By Barani Krishnan
Investing.com – It was great while it lasted, but the $40 support for U.S. crude may be something more elusive for the oil bull for now.
With the extended Labor Day holiday weekend symbolically bringing an end to the peak U.S. summer driving season, a familiar old theme seems to be making its rounds in the oil market: There may be more supply and less demand hereon.
And it’s all coming at the wrong time for crude bulls — just as global producer alliance OPEC decides to scale back on production cuts, the dollar turns mighty to weigh on commodity prices and stocks on Wall Street tumble in a broad aversion of risk.
While the U.S. August jobs report came within expectations, continued anxiety over the coronavirus and how quickly — or otherwise — a vaccine is delivered to the market was holding up confidence across markets, analysts said. Even gold, the traditional safe-haven, couldn’t muster a rally. Surging Treasury yields, meanwhile, didn’t help the dollar.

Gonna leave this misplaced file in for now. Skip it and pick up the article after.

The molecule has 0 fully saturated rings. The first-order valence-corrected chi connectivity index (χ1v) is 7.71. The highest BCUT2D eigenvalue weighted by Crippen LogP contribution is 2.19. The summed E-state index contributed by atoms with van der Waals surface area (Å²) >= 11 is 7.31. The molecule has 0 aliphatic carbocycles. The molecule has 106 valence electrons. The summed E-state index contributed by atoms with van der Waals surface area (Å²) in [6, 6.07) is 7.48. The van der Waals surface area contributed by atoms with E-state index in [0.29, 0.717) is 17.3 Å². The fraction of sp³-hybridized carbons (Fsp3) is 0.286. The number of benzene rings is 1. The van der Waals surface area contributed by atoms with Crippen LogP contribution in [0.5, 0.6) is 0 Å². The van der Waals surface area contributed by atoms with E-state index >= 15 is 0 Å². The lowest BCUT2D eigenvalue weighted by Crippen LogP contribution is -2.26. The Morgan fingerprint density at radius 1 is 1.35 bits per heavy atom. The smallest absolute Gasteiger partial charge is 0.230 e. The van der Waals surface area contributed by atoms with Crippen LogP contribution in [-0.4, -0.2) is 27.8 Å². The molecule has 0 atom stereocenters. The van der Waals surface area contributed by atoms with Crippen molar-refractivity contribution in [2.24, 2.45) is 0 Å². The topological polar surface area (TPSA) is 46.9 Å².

New York-traded West Texas Intermediate, the benchmark for U.S. crude futures, settled the day down $1.60 cents, or almost 4%, at $39.77 per barrel. For the week, WTI slumped 7.4%, its biggest weekly drop since June.
London-traded Brent, the bellwether for global crude prices, closed the New York session down $1.41, or 3.2%, at $42.66. For the week, Brent lost 5.3%. Like WTI, it was Brent’s biggest drop in a week since June.
“Crude prices can’t shake off the strong dollar,” Ed Moya, an analyst at New York’s OANDA, said, adding that oil could remain in the red if the global stocks rout continued.
U.S. Crude Plunges 7% on Week on Demand Anxiety
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